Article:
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January 9 in German History

January 9, 1674

Birth of Reinhard Keiser (1674-1739) in Weissenfels, Germany. An early composer of operas, his style starts with Baroque and ends with Rococo. He studied music in Leipzig but then went to Hamburg where he wrote 120 operas.

January 9, 1803

Birth of Christopher Memminger in Nayhingen, Germany. As a young man he immigrated to the United States. After the election of Abraham Lincoln he worked for secession. He became secretary of the treasury for the Confederate government.

January 9, 1823

Birth of Friedrich von Esmarch (1823-1908) in Tönning, Germany. Esmarch was a military surgeon and a professor of surgery at the University of Kiel. He wrote a handbook on first aid for civilians and military uses and introduced the first-aid bandage (Esmarch bandage which is designed to act as a tourniquet to restrict the flow of blood into a limb in order to limit blood loss) on the battlefield. When the Franco-Prussian War broke out in 1870, he was appointed surgeon-general to the army, and afterwards consulting surgeon at the great military hospital near Berlin.

In 1872 Esmarch married Princess Caroline Christiane Auguste Emilie Henriette Elisabeth of Schleswig-Holstein-Sonderburg-Augustenburg (1833–1917). In 1887 a patent of nobility was conferred on Esmarch.

January 9, 1848

Death of Caroline Lucretia Herschel (1750-1848) in Hannover, Germany. Herschel was the sister of the astronomer Sir William Herschel. Some years after William had emigrated to England, he sent for her. Her early assignment was to keep house and to grind and polish mirrors for her brother. She soon began, however, to do much of the mathematical calculation of her brother’s work. After she had begun to do her own telescopic observations she discovered three nebulae and eight comets. In 1798 she completed a catalog of 560 stars missing in the British Catalogue. By 1822 she had completed a catalog of 2,500 nebulae and star clusters. She was given a gold medal by the British Astronomical Society. After her brother’s death she returned to Germany and continued her work there.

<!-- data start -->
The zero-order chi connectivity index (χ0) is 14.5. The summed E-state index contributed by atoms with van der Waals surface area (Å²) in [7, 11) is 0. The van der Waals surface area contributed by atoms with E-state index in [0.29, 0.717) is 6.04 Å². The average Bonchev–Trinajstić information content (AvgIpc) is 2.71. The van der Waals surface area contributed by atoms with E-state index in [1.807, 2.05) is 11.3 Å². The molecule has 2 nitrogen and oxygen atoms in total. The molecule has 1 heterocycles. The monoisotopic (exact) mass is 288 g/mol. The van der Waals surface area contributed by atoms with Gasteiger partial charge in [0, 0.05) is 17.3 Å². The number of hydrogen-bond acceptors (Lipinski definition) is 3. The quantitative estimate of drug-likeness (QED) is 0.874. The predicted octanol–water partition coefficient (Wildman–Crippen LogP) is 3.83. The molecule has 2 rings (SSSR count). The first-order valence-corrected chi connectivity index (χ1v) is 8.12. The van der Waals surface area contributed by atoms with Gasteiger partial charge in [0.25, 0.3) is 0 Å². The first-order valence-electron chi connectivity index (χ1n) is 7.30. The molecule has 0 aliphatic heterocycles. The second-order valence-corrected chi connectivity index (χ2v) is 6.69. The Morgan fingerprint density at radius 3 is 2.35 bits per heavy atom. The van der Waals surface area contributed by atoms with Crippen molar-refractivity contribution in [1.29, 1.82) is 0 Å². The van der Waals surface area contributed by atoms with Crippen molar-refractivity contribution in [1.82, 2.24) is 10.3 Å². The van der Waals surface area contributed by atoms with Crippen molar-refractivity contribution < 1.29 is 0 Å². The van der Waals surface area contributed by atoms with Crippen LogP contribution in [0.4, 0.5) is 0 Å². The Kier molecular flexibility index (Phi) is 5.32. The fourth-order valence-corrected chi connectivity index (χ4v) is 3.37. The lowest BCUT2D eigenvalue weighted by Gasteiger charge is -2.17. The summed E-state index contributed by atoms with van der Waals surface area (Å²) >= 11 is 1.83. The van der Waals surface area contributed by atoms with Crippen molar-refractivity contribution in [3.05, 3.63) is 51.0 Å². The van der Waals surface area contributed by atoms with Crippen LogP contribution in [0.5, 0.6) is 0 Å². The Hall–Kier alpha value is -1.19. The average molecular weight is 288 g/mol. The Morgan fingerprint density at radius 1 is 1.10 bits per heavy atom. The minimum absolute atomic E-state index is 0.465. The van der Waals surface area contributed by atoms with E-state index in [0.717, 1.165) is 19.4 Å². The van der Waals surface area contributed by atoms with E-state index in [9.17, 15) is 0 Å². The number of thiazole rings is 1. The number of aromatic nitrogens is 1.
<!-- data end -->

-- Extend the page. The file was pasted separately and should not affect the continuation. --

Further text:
January 9, 1869

Birth of Richard Abegg in Danzig, Prussia (now in Poland). Abegg was a physical chemist at the University of Breslau whose work gave rise to the concept of valence.

January 9, 1876

Birth of Robert Michels (1876-1936) in Cologne, Germany. Michels, a political sociologist and economist, developed the thesis that all organizations inevitably develop into authoritarian oligarchies. His most noted book is Zur Soziologie des Parteiwesens in der modernen Demokratie (1911). After his studies in Germany he moved to Italy where he held academic posts in Turin, and Perugia.

January 9, 1890

Birth of Kurt Tucholsky in Berlin. Tucholsky was a satirist and cabaretist. Tucholsky’s left leaning books were banned by the Nazi party in 1933 and his German citizenship was taken from him. He committed suicide in 1935.

January 9, 1908

Death of Wilhelm Busch (1832-1908) in Mechtshausen bei Seesen, Germany. Busch was a humorous writer, painter and poet. His best known works are Max und Moritz and Die fromme Helene (1872). His drawings with humorous poems are the forerunner to the comic strip. His Max und Moritz was imported to the United States in the form of The Katzenjammer Kids or later The Captain and the Kids.

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